Full Recourse Debt

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DEFINITION of 'Full Recourse Debt'

A guarantee that no matter what happens, the borrower will repay the debt. Typically with a full recourse loan no occurrence, such as loss of job or sickness, can get the borrower out of the debt obligation. In this situation, if there is no collateral for the loan, the lender can go after the borrowers personal assets to collect if the loan is defaulted.

BREAKING DOWN 'Full Recourse Debt'

In contrast, a limited recourse loan would only allow the lender to take assets that are listed as collateral in the signed loan agreement. Also, a non-recourse loan would have no collateral and the lender would only be able to take the asset that is being financed, such as a home in a non-recourse mortgage.

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RELATED FAQS
  1. What is the difference between a non-recourse loan and a recourse loan?

    The essential difference between a recourse and non-recourse loan has to do with which assets a lender can go after if a ... Read Full Answer >>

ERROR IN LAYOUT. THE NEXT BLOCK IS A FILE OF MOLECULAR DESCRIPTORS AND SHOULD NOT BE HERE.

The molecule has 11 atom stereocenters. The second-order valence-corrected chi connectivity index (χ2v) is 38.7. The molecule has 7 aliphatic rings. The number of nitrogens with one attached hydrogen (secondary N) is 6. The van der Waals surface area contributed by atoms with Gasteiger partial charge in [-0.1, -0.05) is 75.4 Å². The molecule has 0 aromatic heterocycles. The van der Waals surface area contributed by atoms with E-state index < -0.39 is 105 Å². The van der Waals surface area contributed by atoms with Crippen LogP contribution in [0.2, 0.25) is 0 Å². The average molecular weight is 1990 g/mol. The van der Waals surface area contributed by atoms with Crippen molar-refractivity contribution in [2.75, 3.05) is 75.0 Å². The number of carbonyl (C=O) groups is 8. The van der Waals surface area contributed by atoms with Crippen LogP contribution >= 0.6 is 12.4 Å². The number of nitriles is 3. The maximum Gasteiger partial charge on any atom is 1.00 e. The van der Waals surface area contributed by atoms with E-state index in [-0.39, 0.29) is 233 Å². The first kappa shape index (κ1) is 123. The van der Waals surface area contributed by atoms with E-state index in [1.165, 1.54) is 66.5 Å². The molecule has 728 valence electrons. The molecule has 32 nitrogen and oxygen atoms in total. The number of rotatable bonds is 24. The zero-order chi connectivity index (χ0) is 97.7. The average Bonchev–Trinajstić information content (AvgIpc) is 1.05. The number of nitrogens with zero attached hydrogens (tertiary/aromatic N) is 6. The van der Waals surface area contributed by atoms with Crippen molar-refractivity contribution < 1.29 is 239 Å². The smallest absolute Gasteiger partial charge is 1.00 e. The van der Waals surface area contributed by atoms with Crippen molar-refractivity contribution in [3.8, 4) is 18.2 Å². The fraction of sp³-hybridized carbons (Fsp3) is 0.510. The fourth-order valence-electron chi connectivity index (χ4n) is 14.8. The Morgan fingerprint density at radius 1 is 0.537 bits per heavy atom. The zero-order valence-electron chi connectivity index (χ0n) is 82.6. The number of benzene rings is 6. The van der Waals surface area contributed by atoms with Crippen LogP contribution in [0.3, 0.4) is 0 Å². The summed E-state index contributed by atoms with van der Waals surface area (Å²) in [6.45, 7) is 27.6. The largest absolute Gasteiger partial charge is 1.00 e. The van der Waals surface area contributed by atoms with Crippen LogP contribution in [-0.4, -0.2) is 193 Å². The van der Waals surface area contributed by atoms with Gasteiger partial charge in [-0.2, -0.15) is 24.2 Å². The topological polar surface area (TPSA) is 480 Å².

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    In the most common usage, the terms "asset-based lending" and "asset financing" refer to the same thing. Asset-based lending ... Read Full Answer >>
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    Depending on the need, an individual or business may take out a form of credit that is either open- or closed-ended. While ... Read Full Answer >>
  4. In what instances does a business use closed end credit?

    The most common types of closed-end credit used by both businesses and individuals are mortgages and auto loans. Businesses ... Read Full Answer >>
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